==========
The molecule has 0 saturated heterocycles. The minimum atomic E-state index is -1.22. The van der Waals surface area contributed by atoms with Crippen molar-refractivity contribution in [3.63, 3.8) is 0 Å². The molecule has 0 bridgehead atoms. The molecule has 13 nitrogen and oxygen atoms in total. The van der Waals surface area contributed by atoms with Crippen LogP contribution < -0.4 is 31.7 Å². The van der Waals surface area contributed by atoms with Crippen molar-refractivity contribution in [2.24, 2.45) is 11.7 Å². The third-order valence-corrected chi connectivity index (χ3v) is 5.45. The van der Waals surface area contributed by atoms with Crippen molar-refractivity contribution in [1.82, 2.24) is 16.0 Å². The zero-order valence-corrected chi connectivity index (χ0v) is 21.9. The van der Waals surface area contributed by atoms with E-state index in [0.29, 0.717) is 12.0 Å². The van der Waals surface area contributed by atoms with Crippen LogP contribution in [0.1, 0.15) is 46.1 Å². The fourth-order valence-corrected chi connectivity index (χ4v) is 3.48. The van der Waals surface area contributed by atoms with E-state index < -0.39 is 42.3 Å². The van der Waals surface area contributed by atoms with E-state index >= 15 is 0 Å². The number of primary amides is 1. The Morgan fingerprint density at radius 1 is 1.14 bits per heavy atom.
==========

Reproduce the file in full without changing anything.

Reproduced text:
The molecule has 0 saturated heterocycles. The minimum atomic E-state index is -1.22. The van der Waals surface area contributed by atoms with Crippen molar-refractivity contribution in [3.63, 3.8) is 0 Å². The molecule has 0 bridgehead atoms. The molecule has 13 nitrogen and oxygen atoms in total. The van der Waals surface area contributed by atoms with Crippen LogP contribution < -0.4 is 31.7 Å². The van der Waals surface area contributed by atoms with Crippen molar-refractivity contribution in [2.24, 2.45) is 11.7 Å². The third-order valence-corrected chi connectivity index (χ3v) is 5.45. The van der Waals surface area contributed by atoms with Crippen molar-refractivity contribution in [1.82, 2.24) is 16.0 Å². The zero-order valence-corrected chi connectivity index (χ0v) is 21.9. The van der Waals surface area contributed by atoms with E-state index in [0.29, 0.717) is 12.0 Å². The van der Waals surface area contributed by atoms with Crippen LogP contribution in [0.1, 0.15) is 46.1 Å². The fourth-order valence-corrected chi connectivity index (χ4v) is 3.48. The van der Waals surface area contributed by atoms with E-state index < -0.39 is 42.3 Å². The van der Waals surface area contributed by atoms with E-state index >= 15 is 0 Å². The number of primary amides is 1. The Morgan fingerprint density at radius 1 is 1.14 bits per heavy atom.